Fingers squished down in soft soil, and his boots made a sucking sound with each step. He approached the black door of the squat tomb and got to work. He found a pair of traps within seconds: some sort of magical, sound-based trap and another, more mundane mechanism that sprayed a burst of acid from overhead. He worked quietly and, with two satisfying clicks, he disabled them both. Traps out of the way, he took crowbar and hammer to the seam around the door. After half an hour, he managed to get his fingertips in enough to pull. Before he did so, he tied a handkerchief over his face. There was no telling what might emanate from the tomb’s opening. Fingers swore, muttering something about Nethys’ anatomy, as he pulled open the heavy tomb door.
Dust motes floated like startled spirits in the light of his torch. Luckily, no poison gas was inside. The wall to his left had a small alcove with a brass bowl and a pair of unlit red candles. To his right was a tapestry with the black-and-white face of the god of magic glaring down from above. Though he had already blasphemed against the deity once, Fingers mocked the icon. He greeted each half of the bisected face, “Hello, sir, and hello to you as well. Watch this.”
Stepping deeper into the room, he spied the treasure chest resting at the head of the stone coffin and let out a brief whistle. The coffin itself was placed on a raised pedestal four feet high, its polished lid almost at chest level. What to do? Open the chest, or crack the coffin lid? Open the chest first, he decided.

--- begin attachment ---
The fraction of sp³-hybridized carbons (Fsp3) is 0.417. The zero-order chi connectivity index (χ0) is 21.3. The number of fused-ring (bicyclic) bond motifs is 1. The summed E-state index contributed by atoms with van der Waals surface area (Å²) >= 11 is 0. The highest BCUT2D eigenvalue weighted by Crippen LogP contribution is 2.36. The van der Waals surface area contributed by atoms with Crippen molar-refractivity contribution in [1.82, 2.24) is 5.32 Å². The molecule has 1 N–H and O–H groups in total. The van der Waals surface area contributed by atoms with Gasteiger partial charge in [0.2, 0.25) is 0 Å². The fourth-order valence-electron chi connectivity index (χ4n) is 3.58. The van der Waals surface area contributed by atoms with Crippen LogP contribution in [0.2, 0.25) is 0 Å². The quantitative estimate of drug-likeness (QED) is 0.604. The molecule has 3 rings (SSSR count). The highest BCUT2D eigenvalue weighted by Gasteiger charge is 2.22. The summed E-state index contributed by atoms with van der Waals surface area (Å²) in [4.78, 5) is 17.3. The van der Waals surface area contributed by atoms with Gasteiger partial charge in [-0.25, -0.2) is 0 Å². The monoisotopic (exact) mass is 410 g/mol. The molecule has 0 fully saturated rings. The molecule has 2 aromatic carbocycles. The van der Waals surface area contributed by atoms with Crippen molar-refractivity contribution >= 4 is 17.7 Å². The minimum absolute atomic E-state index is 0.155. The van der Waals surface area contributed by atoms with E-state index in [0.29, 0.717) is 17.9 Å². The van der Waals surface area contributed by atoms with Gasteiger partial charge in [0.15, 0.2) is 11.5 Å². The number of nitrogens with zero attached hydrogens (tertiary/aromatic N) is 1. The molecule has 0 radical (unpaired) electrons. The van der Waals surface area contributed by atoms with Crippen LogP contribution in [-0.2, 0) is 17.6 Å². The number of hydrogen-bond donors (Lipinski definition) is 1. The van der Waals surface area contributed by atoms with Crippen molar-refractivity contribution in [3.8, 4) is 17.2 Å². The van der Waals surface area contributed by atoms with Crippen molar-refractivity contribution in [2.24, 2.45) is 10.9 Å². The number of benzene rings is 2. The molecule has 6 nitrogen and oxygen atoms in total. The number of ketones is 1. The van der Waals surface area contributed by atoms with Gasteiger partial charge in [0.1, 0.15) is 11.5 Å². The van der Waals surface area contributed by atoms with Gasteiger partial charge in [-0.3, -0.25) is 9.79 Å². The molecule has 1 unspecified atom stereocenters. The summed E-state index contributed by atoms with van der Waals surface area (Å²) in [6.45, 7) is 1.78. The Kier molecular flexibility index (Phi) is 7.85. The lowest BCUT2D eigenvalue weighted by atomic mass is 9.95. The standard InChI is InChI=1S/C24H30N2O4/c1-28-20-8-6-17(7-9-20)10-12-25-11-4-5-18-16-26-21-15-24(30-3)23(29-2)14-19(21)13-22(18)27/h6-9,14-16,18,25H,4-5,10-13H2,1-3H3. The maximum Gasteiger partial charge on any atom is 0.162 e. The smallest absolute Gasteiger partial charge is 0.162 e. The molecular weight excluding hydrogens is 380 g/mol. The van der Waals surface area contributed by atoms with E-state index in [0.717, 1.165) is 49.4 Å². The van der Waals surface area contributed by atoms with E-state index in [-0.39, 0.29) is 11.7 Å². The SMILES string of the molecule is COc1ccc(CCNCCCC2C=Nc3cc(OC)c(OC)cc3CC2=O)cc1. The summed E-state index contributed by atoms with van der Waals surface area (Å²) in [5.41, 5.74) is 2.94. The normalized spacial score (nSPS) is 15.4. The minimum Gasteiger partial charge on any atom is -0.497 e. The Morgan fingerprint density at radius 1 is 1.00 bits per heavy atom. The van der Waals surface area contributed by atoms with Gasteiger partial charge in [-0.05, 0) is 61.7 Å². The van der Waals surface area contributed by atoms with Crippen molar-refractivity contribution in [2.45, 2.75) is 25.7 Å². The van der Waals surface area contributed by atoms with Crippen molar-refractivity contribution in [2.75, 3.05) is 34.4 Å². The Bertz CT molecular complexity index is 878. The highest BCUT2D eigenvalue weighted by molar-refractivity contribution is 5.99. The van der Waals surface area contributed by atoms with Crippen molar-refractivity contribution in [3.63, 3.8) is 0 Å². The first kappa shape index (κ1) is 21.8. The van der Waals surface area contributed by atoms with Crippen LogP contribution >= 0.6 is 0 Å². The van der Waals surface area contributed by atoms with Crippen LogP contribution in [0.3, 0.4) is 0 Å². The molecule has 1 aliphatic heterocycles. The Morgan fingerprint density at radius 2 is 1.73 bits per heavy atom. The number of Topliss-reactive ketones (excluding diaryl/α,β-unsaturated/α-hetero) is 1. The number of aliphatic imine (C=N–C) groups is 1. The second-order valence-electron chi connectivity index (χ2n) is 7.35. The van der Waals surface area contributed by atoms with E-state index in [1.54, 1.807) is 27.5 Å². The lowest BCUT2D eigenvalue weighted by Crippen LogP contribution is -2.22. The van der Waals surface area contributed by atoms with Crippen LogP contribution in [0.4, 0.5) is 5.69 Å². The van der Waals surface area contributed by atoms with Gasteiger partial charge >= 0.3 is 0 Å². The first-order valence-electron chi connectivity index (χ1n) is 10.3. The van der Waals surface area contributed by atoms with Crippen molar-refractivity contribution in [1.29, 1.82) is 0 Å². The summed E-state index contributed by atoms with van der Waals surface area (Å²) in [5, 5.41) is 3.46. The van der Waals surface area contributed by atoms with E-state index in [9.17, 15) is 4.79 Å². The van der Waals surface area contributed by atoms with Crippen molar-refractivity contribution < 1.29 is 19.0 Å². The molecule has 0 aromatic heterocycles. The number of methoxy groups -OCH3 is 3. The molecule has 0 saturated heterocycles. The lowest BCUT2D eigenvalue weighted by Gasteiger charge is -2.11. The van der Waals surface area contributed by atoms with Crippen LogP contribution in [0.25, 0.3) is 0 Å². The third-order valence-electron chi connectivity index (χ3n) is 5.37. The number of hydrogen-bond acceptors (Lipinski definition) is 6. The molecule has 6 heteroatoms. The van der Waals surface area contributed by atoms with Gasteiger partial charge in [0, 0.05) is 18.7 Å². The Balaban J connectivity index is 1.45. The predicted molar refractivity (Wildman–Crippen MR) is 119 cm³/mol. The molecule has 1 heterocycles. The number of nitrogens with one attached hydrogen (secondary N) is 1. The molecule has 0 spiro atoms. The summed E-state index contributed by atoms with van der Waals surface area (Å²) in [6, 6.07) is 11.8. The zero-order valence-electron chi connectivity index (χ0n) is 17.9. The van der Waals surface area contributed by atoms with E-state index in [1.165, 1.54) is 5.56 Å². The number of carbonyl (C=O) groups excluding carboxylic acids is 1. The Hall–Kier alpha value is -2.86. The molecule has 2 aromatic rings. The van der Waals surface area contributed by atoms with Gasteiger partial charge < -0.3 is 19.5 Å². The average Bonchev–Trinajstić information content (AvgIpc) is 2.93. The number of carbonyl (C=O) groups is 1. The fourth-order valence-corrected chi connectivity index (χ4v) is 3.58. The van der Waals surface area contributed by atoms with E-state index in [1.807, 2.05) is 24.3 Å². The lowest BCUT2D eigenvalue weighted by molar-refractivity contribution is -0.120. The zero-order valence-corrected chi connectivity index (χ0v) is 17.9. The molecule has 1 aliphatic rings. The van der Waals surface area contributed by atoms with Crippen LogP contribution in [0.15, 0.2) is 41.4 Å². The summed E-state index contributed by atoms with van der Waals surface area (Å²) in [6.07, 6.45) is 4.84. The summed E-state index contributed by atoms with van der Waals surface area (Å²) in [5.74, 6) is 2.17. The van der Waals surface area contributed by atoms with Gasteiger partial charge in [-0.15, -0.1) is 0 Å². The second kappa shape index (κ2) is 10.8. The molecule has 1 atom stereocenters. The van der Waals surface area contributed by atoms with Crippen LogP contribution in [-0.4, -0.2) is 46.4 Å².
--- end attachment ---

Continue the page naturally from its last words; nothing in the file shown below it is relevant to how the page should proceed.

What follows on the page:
Fingers stooped to examine the chest. There were no traps, but the lock was difficult. Just as Fingers’ bent knees were starting to complain, the lock gave in to his pokes and prods. The chest’s lid creaked loudly as he opened it.
“Hush,” he chided the box. He looked around as if he was committing a robbery in plain sight, not alone in a dusty tomb. Within the chest were more gold coins than he could carry. On top of the coins was a key.
He stood. The closed sarcophagus beckoned. Examining it, Fingers noticed a small keyhole high on one side. He laughed. “I am so good, and lucky too! Thank you, Mister Ivazov! Thank you very much!” He unlocked the coffin with the key he had found. Fingers was surprised at how light the sarcophagus lid was as he easily pushed it off. Before him lay the corpse of Vasily Ivazov, hands crossed on his chest, dead eyes closed.
The rings went first (it was tradition). Both of them looked magical. Next was an amulet with a sinister, staring eye, bloodshot and lifelike. He shuddered, but took it as well. The robe the dead wizard wore looked valuable, but it was the glass vial clutched in the corpse’s withered hands that caught Fingers’ eye.